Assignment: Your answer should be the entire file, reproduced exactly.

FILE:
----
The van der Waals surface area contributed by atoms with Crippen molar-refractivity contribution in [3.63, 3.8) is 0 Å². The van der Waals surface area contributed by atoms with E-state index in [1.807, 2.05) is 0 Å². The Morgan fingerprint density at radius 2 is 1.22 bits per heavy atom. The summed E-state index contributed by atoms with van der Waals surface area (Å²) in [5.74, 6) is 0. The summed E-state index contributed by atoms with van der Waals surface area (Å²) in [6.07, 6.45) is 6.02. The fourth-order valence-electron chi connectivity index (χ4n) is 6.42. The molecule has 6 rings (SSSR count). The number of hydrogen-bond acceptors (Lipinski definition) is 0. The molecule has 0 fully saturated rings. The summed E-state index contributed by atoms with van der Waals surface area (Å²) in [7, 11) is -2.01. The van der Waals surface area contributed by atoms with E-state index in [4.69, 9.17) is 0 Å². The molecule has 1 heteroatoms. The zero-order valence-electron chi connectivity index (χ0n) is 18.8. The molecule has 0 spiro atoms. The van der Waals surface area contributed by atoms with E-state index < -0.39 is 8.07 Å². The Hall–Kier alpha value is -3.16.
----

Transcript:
The van der Waals surface area contributed by atoms with Crippen molar-refractivity contribution in [3.63, 3.8) is 0 Å². The van der Waals surface area contributed by atoms with E-state index in [1.807, 2.05) is 0 Å². The Morgan fingerprint density at radius 2 is 1.22 bits per heavy atom. The summed E-state index contributed by atoms with van der Waals surface area (Å²) in [5.74, 6) is 0. The summed E-state index contributed by atoms with van der Waals surface area (Å²) in [6.07, 6.45) is 6.02. The fourth-order valence-electron chi connectivity index (χ4n) is 6.42. The molecule has 6 rings (SSSR count). The number of hydrogen-bond acceptors (Lipinski definition) is 0. The molecule has 0 fully saturated rings. The summed E-state index contributed by atoms with van der Waals surface area (Å²) in [7, 11) is -2.01. The van der Waals surface area contributed by atoms with E-state index in [4.69, 9.17) is 0 Å². The molecule has 1 heteroatoms. The zero-order valence-electron chi connectivity index (χ0n) is 18.8. The molecule has 0 spiro atoms. The van der Waals surface area contributed by atoms with E-state index < -0.39 is 8.07 Å². The Hall–Kier alpha value is -3.16.